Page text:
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Facing Down The Past: Our Review Of ‘Indian Horse’ – In The Seats

by ahnationtalk on April 13, 2018201 Views

April 13, 2018

We’ve all heard the phrase, “You can’t know where you’re going until you know where you’ve been.” For many generations of First Nation people, knowing where they’ve been wasn’t an option. In the 19th century, the Canadian government created a policy called “aggressive assimilation.” The program was meant to “educate” and “care for” aboriginal people living in Canada. In other words: Whiten them up. Director Stephen S. Campanelli’s biopic, Indian Horse, recounts the life of a man who endured that broken system. Campanelli’s film adapts one person’s story to humanize an atrocity of incomprehensible scope.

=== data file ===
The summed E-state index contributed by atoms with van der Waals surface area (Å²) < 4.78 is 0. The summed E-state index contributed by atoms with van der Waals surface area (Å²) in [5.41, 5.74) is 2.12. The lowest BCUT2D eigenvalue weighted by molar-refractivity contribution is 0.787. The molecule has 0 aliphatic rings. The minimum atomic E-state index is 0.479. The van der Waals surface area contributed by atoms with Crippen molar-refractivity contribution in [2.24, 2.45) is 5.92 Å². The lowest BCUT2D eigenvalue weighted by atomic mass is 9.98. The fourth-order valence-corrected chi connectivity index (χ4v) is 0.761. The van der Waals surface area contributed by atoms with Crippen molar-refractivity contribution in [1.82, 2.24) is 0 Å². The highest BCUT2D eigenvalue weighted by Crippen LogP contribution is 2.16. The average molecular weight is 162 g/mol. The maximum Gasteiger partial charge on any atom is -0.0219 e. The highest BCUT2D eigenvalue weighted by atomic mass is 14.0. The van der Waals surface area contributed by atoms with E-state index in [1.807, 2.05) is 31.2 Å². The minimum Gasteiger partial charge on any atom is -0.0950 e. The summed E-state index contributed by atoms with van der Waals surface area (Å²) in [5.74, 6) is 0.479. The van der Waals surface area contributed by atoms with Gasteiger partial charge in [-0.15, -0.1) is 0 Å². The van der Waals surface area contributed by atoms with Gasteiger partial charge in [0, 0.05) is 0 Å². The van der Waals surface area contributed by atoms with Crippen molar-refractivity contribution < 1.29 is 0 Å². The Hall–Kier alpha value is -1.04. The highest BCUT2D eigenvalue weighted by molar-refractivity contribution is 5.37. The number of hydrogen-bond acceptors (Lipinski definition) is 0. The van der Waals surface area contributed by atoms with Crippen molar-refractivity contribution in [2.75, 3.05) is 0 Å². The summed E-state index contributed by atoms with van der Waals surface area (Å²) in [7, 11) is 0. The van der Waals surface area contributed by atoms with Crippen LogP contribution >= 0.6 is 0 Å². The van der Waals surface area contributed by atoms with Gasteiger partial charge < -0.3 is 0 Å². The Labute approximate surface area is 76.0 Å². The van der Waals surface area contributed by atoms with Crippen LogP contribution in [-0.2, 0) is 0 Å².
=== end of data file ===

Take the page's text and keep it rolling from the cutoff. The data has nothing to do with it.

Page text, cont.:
Residential schools were government-sponsored religious schools meant to assimilate indigenous children into Canadian culture. Beginning in the 1800’s and operating until 1996, 150,000 First Nation, Inuit, and Métis children were removed from their communities and forced to attend residential schools. But here’s the kicker: These kids became Catholic, forgot their native language, and shed their culture, but remained outsiders. Pushed to the fringes of society and with little understanding of their historical traditions, these men and women became drifters in a cultural no man’s land.

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